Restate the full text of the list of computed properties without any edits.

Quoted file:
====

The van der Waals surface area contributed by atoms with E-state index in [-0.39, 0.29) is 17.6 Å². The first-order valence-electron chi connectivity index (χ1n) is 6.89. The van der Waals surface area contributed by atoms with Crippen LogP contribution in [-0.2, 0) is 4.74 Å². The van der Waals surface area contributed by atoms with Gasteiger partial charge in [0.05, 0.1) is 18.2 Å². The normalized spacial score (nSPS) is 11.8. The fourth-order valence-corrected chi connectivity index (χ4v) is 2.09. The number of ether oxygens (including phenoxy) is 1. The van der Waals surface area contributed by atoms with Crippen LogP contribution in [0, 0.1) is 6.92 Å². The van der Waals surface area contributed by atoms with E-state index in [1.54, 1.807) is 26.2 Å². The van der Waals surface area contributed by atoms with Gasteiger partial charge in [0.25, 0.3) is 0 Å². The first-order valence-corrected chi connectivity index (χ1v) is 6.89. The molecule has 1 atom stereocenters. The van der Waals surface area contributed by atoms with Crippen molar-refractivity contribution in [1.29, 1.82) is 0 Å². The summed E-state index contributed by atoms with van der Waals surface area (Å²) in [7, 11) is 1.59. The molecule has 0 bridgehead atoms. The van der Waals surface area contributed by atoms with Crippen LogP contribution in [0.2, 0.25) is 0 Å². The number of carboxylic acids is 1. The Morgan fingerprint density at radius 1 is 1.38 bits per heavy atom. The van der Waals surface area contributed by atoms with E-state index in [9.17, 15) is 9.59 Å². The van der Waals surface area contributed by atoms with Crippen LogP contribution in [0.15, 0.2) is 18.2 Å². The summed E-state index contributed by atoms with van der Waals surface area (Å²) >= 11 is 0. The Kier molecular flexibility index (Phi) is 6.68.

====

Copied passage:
The van der Waals surface area contributed by atoms with E-state index in [-0.39, 0.29) is 17.6 Å². The first-order valence-electron chi connectivity index (χ1n) is 6.89. The van der Waals surface area contributed by atoms with Crippen LogP contribution in [-0.2, 0) is 4.74 Å². The van der Waals surface area contributed by atoms with Gasteiger partial charge in [0.05, 0.1) is 18.2 Å². The normalized spacial score (nSPS) is 11.8. The fourth-order valence-corrected chi connectivity index (χ4v) is 2.09. The number of ether oxygens (including phenoxy) is 1. The van der Waals surface area contributed by atoms with Crippen LogP contribution in [0, 0.1) is 6.92 Å². The van der Waals surface area contributed by atoms with E-state index in [1.54, 1.807) is 26.2 Å². The van der Waals surface area contributed by atoms with Gasteiger partial charge in [0.25, 0.3) is 0 Å². The first-order valence-corrected chi connectivity index (χ1v) is 6.89. The molecule has 1 atom stereocenters. The van der Waals surface area contributed by atoms with Crippen molar-refractivity contribution in [1.29, 1.82) is 0 Å². The summed E-state index contributed by atoms with van der Waals surface area (Å²) in [7, 11) is 1.59. The molecule has 0 bridgehead atoms. The van der Waals surface area contributed by atoms with Crippen LogP contribution in [0.2, 0.25) is 0 Å². The number of carboxylic acids is 1. The Morgan fingerprint density at radius 1 is 1.38 bits per heavy atom. The van der Waals surface area contributed by atoms with E-state index in [9.17, 15) is 9.59 Å². The van der Waals surface area contributed by atoms with Crippen LogP contribution in [0.15, 0.2) is 18.2 Å². The summed E-state index contributed by atoms with van der Waals surface area (Å²) >= 11 is 0. The Kier molecular flexibility index (Phi) is 6.68.